Yusef Jacobs, the 28-year-old Founder and Chief Executive at Graviti, aims to transform microfinance by allowing consumers to gain access to essential appliances. Jacobs believes that people who might not have a lot of funds will still pay for items they really need.
Jacobs has introduced Graviti, a Buy Now, Pay Later (BNPL) platform for essential home appliances for the unbanked consumers residing in Mexico.
Graviti gives low-income Mexico residents the chance to purchase solar hot water heaters, refrigerators, and washing machines even if they don’t have the funds for buying such items. People who need these basic appliances may be able to get access to credit so they can still afford to buy things they need.
In statements shared with CNBC, Jacobs explained that what they measure is whether this client really needs a particular product. And if they do, then they are going to pay for it eventually.
Graviti aims to place Internet-connected meters on the appliances in order to gather data about how the client may be using them — and also turn them off remotely if a user happens to skip or fall behind on their payments.
Jacobs notes that what existing microfinance platforms do is if a client gets behind on their payments, then they begin charging late payments. He also mentioned that in Mexico, they “go over 100 annual percent interest rates … which is crazy” and that just “over-indebts the customer and increases the debt.”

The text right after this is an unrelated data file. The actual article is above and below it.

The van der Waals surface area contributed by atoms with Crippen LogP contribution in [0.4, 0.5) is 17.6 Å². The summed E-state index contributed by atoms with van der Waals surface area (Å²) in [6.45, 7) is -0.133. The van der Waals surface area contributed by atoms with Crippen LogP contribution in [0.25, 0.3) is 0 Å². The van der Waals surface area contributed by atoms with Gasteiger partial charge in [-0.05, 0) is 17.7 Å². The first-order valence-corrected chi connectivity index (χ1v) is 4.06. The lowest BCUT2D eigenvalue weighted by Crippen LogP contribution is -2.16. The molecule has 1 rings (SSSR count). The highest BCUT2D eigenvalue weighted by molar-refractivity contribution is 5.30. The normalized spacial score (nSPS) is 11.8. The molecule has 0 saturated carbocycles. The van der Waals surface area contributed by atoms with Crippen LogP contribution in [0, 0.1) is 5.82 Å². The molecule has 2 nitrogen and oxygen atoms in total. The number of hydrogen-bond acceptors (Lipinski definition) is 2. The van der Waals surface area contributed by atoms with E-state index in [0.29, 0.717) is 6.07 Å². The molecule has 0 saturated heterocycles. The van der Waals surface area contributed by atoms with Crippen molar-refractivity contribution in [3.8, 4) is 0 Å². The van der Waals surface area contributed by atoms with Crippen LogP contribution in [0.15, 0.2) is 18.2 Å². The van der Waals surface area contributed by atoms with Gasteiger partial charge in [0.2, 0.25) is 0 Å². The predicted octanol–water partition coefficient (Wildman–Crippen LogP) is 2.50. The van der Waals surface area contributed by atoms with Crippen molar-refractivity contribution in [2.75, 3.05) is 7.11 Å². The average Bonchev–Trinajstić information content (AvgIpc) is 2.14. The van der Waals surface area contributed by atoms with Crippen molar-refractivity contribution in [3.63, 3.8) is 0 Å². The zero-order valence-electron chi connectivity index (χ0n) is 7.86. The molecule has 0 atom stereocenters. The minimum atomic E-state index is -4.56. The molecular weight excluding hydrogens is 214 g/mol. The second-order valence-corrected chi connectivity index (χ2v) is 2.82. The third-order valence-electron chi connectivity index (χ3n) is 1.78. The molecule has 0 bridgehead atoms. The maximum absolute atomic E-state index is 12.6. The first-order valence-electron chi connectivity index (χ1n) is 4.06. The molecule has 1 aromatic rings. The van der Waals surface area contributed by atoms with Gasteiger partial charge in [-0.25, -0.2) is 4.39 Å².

Instead of burdening borrowers with a lot of debt, Graviti chooses to gradually reduce the functionality if clients are not making payments.
Jacobs explained that if people get behind on their payments, by a few weeks, then what control meters allow them to do is to control the flow of hot water from the water heater, and perhaps limited to a particular amount of liters each day. He added that if clients keep getting behind on their payments, “maybe we should shut down the flow of water completely.”
This business idea appears to be working because Graviti has an overall default rate on its loans of just 1.21%, Jacobs revealed in an interview with CNBC.
Meanwhile, the default rate on credit cards in the US stands at 3.15% (in March 2021). This, according S&P Dow Jones Indices and Experian data published last month.
Jacobs, who is orginally from Mexico City and has been living there his entire life, established Graviti in late 2019 with solar hot water heaters.
He noted that they acquire the customer, and they carry out the underwriting of the credit, and they also approve the credit. After completing these steps, they “basically connect that customer and the credit with the distributor that holds the product and the distributor goes and installs the product.” Graviti pays the distributor for the product “upfront” and then they “do the payment collection of the credit from the customers,” Jacobs explained.
These flexible payment options may be quite useful for people who may not have access to banking and other financial services. World Bank data reveals that just 37% of Mexico residents have a bank account.
Graviti generates revenue by taking a commission from appliance distributors it does business with. These companies reportedly include Whirlpool, Acros, Daewoo, Mabe, among others. Graviti also earns its income from the interest rate its clients pay on their loans.
Jacobs has secured $3 million in total funding for his company, to date.
Most of the funds, or $2.5 million, that Graviti has acquired came via an investment round finalized last month.